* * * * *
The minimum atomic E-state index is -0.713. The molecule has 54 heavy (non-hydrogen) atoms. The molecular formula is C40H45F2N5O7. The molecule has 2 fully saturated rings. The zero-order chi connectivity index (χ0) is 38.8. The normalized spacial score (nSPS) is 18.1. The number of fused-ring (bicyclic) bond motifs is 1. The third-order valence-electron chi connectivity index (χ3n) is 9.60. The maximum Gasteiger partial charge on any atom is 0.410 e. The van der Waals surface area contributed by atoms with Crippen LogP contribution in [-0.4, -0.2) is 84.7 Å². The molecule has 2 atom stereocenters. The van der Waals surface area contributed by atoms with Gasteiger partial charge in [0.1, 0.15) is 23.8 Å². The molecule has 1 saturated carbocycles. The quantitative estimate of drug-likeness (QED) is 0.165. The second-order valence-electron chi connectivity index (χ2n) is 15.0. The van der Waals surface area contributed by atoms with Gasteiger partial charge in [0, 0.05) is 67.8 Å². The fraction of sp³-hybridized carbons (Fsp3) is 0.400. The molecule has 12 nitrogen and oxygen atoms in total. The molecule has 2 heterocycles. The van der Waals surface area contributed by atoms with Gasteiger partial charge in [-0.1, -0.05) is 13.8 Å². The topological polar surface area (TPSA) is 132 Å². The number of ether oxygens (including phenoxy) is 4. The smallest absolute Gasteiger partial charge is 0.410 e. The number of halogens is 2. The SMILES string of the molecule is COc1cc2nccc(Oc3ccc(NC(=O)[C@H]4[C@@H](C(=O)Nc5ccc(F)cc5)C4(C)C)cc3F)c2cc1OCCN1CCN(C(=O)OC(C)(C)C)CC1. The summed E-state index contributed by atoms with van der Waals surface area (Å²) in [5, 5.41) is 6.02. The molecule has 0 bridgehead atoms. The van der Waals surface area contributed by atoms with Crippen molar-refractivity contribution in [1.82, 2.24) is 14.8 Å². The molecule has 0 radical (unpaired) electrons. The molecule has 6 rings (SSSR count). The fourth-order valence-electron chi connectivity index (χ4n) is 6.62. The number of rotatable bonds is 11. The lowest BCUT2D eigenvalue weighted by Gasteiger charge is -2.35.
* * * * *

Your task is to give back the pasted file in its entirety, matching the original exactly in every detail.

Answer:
The minimum atomic E-state index is -0.713. The molecule has 54 heavy (non-hydrogen) atoms. The molecular formula is C40H45F2N5O7. The molecule has 2 fully saturated rings. The zero-order chi connectivity index (χ0) is 38.8. The normalized spacial score (nSPS) is 18.1. The number of fused-ring (bicyclic) bond motifs is 1. The third-order valence-electron chi connectivity index (χ3n) is 9.60. The maximum Gasteiger partial charge on any atom is 0.410 e. The van der Waals surface area contributed by atoms with Crippen LogP contribution in [-0.4, -0.2) is 84.7 Å². The molecule has 2 atom stereocenters. The van der Waals surface area contributed by atoms with Gasteiger partial charge in [0.1, 0.15) is 23.8 Å². The molecule has 1 saturated carbocycles. The quantitative estimate of drug-likeness (QED) is 0.165. The second-order valence-electron chi connectivity index (χ2n) is 15.0. The van der Waals surface area contributed by atoms with Gasteiger partial charge in [0, 0.05) is 67.8 Å². The fraction of sp³-hybridized carbons (Fsp3) is 0.400. The molecule has 12 nitrogen and oxygen atoms in total. The molecule has 2 heterocycles. The van der Waals surface area contributed by atoms with Gasteiger partial charge in [-0.1, -0.05) is 13.8 Å². The topological polar surface area (TPSA) is 132 Å². The number of ether oxygens (including phenoxy) is 4. The smallest absolute Gasteiger partial charge is 0.410 e. The number of halogens is 2. The SMILES string of the molecule is COc1cc2nccc(Oc3ccc(NC(=O)[C@H]4[C@@H](C(=O)Nc5ccc(F)cc5)C4(C)C)cc3F)c2cc1OCCN1CCN(C(=O)OC(C)(C)C)CC1. The summed E-state index contributed by atoms with van der Waals surface area (Å²) in [5, 5.41) is 6.02. The molecule has 0 bridgehead atoms. The van der Waals surface area contributed by atoms with Crippen molar-refractivity contribution in [1.82, 2.24) is 14.8 Å². The molecule has 0 radical (unpaired) electrons. The molecule has 6 rings (SSSR count). The fourth-order valence-electron chi connectivity index (χ4n) is 6.62. The number of rotatable bonds is 11. The lowest BCUT2D eigenvalue weighted by Gasteiger charge is -2.35.